May 23rd, 2013 | More in Building On Your Lot, Manufactured Homes

Top 3 Types of Property on which to Build Your Manufactured Home

Top-3-Types-of-Property-on-which-to-Build-Your-Manufactured-HomeTop 3 Types of Property on which to Build Your Manufactured Home

A manufactured home is a great alternative to traditional construction. Built in a factory, under strict controls and with stringent standards, today’s modular homes for sale are different than their predecessors. Manufactured homes are built to last and customized to fit its owner’s style and preferences. Once you’ve decided to buy a manufactured home, you have a big decision ahead of you—where to build it. This decision is largely subjective, but should be made after careful consideration of several factors. When it comes down to it, there are three basic property types on which to build a manufactured home.


  • A modular home community is a popular place to build a manufactured home. Aside from the benefit of living in a community, this kind of neighborhood is also a convenient place to build. It’s typically easy to get financing in a place where there are many other manufactured homes, and you won’t have to do as much research to determine if the lot is suitable for building, because that’s the purpose of lots in this type of setting. There’s usually a true feeling of community in these neighborhoods, too, with amenities and recreational facilities, often with planned activities for all ages. On the other hand, some people may prefer freedom rather than togetherness, and may not want to pay the maintenance fees—akin to condo or HOA fees—charged for the security and landscaping provided by these communities.
  • A mixed construction neighborhood can be appealing, because of the variety of homes. However, before falling in love with a neighborhood, take a few moments to research whether it’s permissible to build your manufactured or modular home there.  While discriminating against a manufactured home is typically not allowed (as long as they meet site-built construction standards), it may be a little more difficult to secure financing. Because mortgage lenders often  prefer to have a similarity between housing styles in a neighborhood, they may be reluctant to finance vacant lots if they are going to be used for a different kind of home.
  • As more and more rural lots are being zoned for housing, you may be very drawn to the idea of building on your own land. If you will be happy with an isolated lifestyle, and your commute will not be worrisome, country life may be perfect for you! While choosing a piece of property, it is important to examine it closely before you buy. Never buy land “sight unseen,” because you’ll need to check out the physical aspects of your lot, as well as digging into legalities associated with building there.
    • Walk the land, to determine its suitability for building. Make sure the land is level, and if it’s a rural lot surrounded by open land, you might want to have it surveyed, and the corners flagged, before you make an offer. A contractor can be very useful when you’re trying to assess the land, particularly in determining the cost of construction.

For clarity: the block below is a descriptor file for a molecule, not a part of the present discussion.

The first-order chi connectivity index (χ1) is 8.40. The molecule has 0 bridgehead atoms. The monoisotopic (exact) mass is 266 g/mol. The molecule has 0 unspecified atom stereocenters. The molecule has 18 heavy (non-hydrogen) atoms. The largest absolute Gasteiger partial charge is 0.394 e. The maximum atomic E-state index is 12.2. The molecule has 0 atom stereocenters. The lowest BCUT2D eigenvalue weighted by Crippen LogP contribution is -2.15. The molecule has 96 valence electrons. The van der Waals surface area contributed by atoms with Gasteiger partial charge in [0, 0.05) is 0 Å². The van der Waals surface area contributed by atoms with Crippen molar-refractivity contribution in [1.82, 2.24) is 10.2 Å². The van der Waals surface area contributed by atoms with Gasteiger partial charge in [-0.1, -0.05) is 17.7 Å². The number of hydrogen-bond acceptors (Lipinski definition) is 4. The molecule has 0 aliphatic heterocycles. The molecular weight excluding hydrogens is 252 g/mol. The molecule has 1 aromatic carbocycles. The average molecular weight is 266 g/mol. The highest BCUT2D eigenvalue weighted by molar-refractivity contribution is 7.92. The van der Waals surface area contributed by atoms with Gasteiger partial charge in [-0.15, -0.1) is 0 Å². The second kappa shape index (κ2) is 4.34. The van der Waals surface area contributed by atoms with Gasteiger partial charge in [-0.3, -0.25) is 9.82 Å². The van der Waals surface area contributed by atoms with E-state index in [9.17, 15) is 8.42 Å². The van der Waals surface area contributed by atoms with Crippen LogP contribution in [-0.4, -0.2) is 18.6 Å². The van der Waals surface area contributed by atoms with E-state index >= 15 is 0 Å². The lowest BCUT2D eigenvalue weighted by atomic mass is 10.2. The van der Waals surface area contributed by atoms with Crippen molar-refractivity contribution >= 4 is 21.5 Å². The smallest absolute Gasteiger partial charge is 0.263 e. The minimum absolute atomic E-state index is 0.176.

• Determine the availability of electricity and utilities. Look into utilities like gas, phone, and cable, and determine how close these services are to the property. Even when electrical service is already established in the area, it may be expensive to bring it to your lot, and you’ll want to know that before you make your decision.
    • Make sure there is no restrictive zoning. Quite often, rural land is designated as a flood zone, so be sure to determine that this is not the case with your desired lot before making an offer. Also, determine whether there are restrictive covenants, zoning regulations, or easements that will limit your options. You’ll also want to find out what’s involved in getting the permits you’ll need to complete your construction.
    • Establish your financing options before you decide on a lot. If there’s a loan on the land, it may be hard to obtain a construction loan, so you might need to find out if your builder and lender can work together on a construction loan package.


Regardless of your preference for placement of your manufactured home, it’s a good idea to enlist the assistance of a housing professional like a Palm Harbor housing consultant or a real estate agent. A knowledgeable agent can be a valuable ally in helping you to determine the best place to build, because agents have expertise in determining whether the lot you want is a suitable location. Your agent will be able to look into the zoning to determine whether erecting modular homes or manufactured homes is permitted. They can also help you find out about important things like access to things like water, electricity, and sewage treatment, as well as whether or not the land is flood zoned. Working with a housing professional will be helpful because he or she can do much of the research and legwork for you to help you find the best place to build your new home.


Once you’ve decided where to build your manufactured home, your next step should be to choose the right company from which to purchase it. Palm Harbor Homes is an excellent choice, with over thirty-five years of experience building homes that exceed customer expectations and can stand the test of time. For more information on building on your land, manufactured homes, and modular homes contact us at, or join us on our social networks: Facebook, Twitter, Google+ and, YouTube.

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The opinions expressed by the article do not necessarily reflect the opinions of Palm Harbor Homes.


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